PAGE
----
So…it’s been a year of TATW blogging. In this time I’ve told you about 26 different bands and used the word fuck, fucking or fucked 20 times. Long may it continue. It’s my favourite journalistic word for emphasising. Anyway. I want to come back to a band I last wrote about in January, who I caught live (and filmed) last Wednesday for their single launch at the Shacklewell Arms. They are The History of Apple Pie and they play guitar driven indie-pop at it’s most innovative, intelligent and offbeat.
I’ve been a big admirer of theirs for a long time now, but I hadn’t seen them live since March. I arrived a little into a set from the support Old Forest - one of my favourite young bands in London. Still so raw in many ways, yet everytime I see them they throw something else at me. Tonight it was a new-ish song called Ned that showed a more patient side developing, a slow building guitar solo, which went as far as to remind me of Sonic Youth - in their own sludged up way. Barely 17-18, if I didn’t love them so much, I’d be sickened by how much potential they have.
THOAP were up next, a growing crowd in wait, they blazed into their set with Strange Turn of Events. I was only half considering filming them to begin with, but after one song I was sold. I soon realised that in these last 8 months they’d turned from a group of shy talented kids into a band with the potential to make a real mark on music. And they believed it too. Every part of this band had progressed in some way. Guitarist Jerome Watson had something very special about him that night. Like a young Thurston Moore, hair flopping over his eyes, a slightly introverted demeanor. His playing is anything but. Totally self-assured, completely focused and in control, yet so incredibly free and creative in how he wields the guitar. Would it be taking it too far to talk about poetry? Possibly. Perfectly matched by the band around him, he’s given the space he needs to express himself, cutting loose at any given moment, and yet we never lose sense of the song structure. Few guitarists walk this line with so much ease.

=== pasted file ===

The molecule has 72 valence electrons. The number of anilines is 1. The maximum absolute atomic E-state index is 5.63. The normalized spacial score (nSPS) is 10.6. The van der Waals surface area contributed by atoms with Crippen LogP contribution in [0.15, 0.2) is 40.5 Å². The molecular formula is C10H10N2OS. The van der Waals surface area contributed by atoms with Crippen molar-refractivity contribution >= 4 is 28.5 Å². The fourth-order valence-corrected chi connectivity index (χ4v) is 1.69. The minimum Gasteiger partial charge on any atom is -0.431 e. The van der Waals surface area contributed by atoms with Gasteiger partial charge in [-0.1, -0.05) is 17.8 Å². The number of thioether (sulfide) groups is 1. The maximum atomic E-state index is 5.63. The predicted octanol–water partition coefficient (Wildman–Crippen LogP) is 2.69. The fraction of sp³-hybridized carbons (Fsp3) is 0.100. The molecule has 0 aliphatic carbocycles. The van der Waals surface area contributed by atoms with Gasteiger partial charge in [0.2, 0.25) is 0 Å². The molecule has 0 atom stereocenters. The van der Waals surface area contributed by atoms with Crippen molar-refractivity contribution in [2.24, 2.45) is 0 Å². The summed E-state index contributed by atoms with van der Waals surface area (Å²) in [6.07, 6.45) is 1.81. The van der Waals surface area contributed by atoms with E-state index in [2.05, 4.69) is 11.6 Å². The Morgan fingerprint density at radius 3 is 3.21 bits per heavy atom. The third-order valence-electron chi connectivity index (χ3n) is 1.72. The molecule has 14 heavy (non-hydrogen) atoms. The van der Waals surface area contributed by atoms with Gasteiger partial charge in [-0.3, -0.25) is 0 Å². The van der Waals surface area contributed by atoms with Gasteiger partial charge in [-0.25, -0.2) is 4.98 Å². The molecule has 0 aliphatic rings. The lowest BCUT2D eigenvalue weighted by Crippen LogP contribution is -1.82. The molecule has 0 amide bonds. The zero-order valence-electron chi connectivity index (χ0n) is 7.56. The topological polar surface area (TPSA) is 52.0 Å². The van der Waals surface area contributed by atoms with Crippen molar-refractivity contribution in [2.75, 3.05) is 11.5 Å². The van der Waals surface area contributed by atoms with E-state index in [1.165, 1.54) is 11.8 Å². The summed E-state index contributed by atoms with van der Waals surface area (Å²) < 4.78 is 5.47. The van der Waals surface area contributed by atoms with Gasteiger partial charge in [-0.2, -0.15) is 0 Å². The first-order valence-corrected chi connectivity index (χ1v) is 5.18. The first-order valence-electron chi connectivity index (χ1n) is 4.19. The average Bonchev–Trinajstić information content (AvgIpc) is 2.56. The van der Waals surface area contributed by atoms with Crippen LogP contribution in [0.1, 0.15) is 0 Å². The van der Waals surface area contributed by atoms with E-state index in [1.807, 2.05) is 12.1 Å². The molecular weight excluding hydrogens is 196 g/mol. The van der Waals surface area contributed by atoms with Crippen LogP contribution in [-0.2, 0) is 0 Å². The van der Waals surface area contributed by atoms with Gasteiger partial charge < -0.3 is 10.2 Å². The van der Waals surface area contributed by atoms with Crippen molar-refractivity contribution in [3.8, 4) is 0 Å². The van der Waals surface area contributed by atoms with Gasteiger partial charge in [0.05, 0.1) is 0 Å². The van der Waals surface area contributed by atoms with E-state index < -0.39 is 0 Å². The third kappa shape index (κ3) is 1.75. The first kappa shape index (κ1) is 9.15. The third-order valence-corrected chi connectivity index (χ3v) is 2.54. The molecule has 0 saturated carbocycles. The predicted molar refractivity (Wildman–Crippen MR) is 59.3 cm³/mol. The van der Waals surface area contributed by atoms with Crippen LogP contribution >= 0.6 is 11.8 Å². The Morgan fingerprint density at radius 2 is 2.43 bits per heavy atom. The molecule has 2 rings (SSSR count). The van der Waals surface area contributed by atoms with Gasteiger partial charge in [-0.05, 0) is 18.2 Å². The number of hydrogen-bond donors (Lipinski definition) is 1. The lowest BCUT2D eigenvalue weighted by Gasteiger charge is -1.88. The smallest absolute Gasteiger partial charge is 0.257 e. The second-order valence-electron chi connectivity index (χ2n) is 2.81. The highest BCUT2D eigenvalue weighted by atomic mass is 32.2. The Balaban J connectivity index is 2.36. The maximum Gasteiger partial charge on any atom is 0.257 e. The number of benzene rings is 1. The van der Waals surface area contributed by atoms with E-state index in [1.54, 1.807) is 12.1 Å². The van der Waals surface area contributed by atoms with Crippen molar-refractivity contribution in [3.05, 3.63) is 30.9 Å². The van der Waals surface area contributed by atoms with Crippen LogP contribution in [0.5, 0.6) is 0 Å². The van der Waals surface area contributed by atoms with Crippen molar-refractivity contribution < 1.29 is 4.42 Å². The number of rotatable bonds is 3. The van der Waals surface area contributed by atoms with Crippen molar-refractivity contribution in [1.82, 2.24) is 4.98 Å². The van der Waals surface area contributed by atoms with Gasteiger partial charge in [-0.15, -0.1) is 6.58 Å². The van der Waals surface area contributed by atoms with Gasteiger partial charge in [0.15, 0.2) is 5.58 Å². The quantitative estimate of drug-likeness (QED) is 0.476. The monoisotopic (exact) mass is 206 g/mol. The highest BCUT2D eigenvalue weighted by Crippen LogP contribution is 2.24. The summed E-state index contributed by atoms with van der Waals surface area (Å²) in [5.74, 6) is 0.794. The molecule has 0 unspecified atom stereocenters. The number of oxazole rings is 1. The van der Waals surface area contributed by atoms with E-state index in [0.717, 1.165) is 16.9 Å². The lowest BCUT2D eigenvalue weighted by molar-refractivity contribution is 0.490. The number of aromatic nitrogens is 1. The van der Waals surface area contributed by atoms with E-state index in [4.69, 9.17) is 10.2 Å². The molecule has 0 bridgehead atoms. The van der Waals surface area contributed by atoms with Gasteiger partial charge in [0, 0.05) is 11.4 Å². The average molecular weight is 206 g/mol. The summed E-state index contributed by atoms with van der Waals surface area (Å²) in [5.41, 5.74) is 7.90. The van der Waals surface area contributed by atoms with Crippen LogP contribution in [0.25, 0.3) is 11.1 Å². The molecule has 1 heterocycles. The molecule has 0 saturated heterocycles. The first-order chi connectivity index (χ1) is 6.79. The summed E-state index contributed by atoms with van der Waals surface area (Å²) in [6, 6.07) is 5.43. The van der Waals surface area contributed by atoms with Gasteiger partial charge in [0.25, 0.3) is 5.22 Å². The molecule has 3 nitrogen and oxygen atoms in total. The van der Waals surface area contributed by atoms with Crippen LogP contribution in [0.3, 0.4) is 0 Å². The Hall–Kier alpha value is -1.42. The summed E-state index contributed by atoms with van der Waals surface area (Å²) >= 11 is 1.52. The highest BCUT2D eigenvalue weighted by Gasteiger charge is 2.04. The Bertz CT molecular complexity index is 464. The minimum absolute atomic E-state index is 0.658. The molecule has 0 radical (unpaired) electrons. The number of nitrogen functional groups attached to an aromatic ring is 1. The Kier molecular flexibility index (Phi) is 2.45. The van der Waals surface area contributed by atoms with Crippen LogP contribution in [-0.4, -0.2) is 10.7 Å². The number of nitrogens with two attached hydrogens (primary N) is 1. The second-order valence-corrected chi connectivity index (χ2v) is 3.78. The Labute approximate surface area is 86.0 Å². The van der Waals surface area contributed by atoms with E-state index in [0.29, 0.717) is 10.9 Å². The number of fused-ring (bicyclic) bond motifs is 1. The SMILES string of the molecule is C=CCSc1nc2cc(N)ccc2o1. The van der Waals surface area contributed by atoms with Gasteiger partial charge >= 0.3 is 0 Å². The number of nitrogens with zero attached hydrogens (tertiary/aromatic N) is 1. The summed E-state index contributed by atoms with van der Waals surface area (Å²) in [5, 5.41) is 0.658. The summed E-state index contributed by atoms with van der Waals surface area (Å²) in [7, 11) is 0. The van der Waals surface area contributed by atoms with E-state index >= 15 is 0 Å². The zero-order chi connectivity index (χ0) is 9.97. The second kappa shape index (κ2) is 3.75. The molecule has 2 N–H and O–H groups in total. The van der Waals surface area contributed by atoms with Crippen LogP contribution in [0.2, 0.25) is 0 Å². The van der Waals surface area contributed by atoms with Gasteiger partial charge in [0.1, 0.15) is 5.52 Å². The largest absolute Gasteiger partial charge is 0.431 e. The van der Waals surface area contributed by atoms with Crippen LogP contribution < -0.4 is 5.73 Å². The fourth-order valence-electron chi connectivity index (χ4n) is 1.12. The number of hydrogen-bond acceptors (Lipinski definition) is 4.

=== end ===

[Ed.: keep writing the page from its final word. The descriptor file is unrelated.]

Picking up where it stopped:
Stephanie Min’s vocals burst through in a way that they never had before, singing and even moving across the stage (and into the audience) with a real belief in herself. As she should, with a sweet yet piercing vocal style reminiscent of Kim Deal and Bilinda Butcher. If ever it seems like Jerome is about to go off the page, Stephanie is always right there to pull him back down to earth. It’s in this way that I find myself drawn to Fuzzy (I Want More), with it’s slower pace, incredibly catchy hook, visceral guitars, and beautiful (clever) vocal harmonies. All building up to an explosion of My Bloody Valentine-esque fuzzed up guitars. There are signs here of a darker edge to their sound, one which I’d like to hear them develop more on record.
I hate the way superlatives are thrown around so easily in music, but this band deserve every word. They utterly blew me away that night. One of the best live perfomances I’ve seen from a young London band in awhile.
If these guys don’t get picked up then the music industry truly is fucked.
Pick up their latest single Mallory here from Rough Trade.